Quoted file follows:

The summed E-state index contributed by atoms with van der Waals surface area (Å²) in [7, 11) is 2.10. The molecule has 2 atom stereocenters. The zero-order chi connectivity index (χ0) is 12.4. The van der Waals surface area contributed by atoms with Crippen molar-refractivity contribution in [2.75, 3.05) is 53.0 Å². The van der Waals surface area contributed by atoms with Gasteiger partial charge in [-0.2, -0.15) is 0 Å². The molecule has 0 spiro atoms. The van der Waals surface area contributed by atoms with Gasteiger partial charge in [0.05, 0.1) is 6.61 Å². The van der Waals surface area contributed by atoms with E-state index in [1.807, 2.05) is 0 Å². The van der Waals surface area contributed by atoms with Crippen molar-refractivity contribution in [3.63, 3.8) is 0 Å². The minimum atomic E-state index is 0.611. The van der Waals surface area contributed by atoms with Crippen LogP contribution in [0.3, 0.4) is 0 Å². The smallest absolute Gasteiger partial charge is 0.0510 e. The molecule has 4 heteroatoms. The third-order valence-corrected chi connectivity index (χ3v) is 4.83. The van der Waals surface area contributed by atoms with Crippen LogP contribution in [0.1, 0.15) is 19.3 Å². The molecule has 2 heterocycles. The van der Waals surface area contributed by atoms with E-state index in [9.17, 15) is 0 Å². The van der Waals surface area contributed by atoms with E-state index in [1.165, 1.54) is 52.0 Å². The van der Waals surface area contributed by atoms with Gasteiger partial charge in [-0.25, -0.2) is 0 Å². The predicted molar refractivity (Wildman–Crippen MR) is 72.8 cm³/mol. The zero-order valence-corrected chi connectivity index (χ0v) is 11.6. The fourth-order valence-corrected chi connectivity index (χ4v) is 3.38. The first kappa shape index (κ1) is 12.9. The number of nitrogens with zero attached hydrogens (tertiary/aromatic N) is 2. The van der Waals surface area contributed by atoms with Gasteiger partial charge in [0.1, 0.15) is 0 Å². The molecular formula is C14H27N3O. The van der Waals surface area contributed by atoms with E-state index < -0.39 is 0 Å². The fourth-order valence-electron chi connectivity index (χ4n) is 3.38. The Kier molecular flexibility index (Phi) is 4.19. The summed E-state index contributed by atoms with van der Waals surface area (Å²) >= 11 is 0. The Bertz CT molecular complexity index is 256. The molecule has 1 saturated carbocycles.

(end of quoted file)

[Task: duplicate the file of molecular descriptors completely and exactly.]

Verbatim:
The summed E-state index contributed by atoms with van der Waals surface area (Å²) in [7, 11) is 2.10. The molecule has 2 atom stereocenters. The zero-order chi connectivity index (χ0) is 12.4. The van der Waals surface area contributed by atoms with Crippen molar-refractivity contribution in [2.75, 3.05) is 53.0 Å². The van der Waals surface area contributed by atoms with Gasteiger partial charge in [-0.2, -0.15) is 0 Å². The molecule has 0 spiro atoms. The van der Waals surface area contributed by atoms with Gasteiger partial charge in [0.05, 0.1) is 6.61 Å². The van der Waals surface area contributed by atoms with E-state index in [1.807, 2.05) is 0 Å². The van der Waals surface area contributed by atoms with Crippen molar-refractivity contribution in [3.63, 3.8) is 0 Å². The minimum atomic E-state index is 0.611. The van der Waals surface area contributed by atoms with Crippen LogP contribution in [0.3, 0.4) is 0 Å². The smallest absolute Gasteiger partial charge is 0.0510 e. The molecule has 4 heteroatoms. The third-order valence-corrected chi connectivity index (χ3v) is 4.83. The van der Waals surface area contributed by atoms with Crippen LogP contribution in [0.1, 0.15) is 19.3 Å². The molecule has 2 heterocycles. The van der Waals surface area contributed by atoms with E-state index in [9.17, 15) is 0 Å². The van der Waals surface area contributed by atoms with E-state index in [1.165, 1.54) is 52.0 Å². The van der Waals surface area contributed by atoms with Gasteiger partial charge in [-0.25, -0.2) is 0 Å². The predicted molar refractivity (Wildman–Crippen MR) is 72.8 cm³/mol. The zero-order valence-corrected chi connectivity index (χ0v) is 11.6. The fourth-order valence-corrected chi connectivity index (χ4v) is 3.38. The first kappa shape index (κ1) is 12.9. The number of nitrogens with zero attached hydrogens (tertiary/aromatic N) is 2. The van der Waals surface area contributed by atoms with Gasteiger partial charge in [0.1, 0.15) is 0 Å². The molecular formula is C14H27N3O. The van der Waals surface area contributed by atoms with E-state index < -0.39 is 0 Å². The fourth-order valence-electron chi connectivity index (χ4n) is 3.38. The Kier molecular flexibility index (Phi) is 4.19. The summed E-state index contributed by atoms with van der Waals surface area (Å²) >= 11 is 0. The Bertz CT molecular complexity index is 256. The molecule has 1 saturated carbocycles.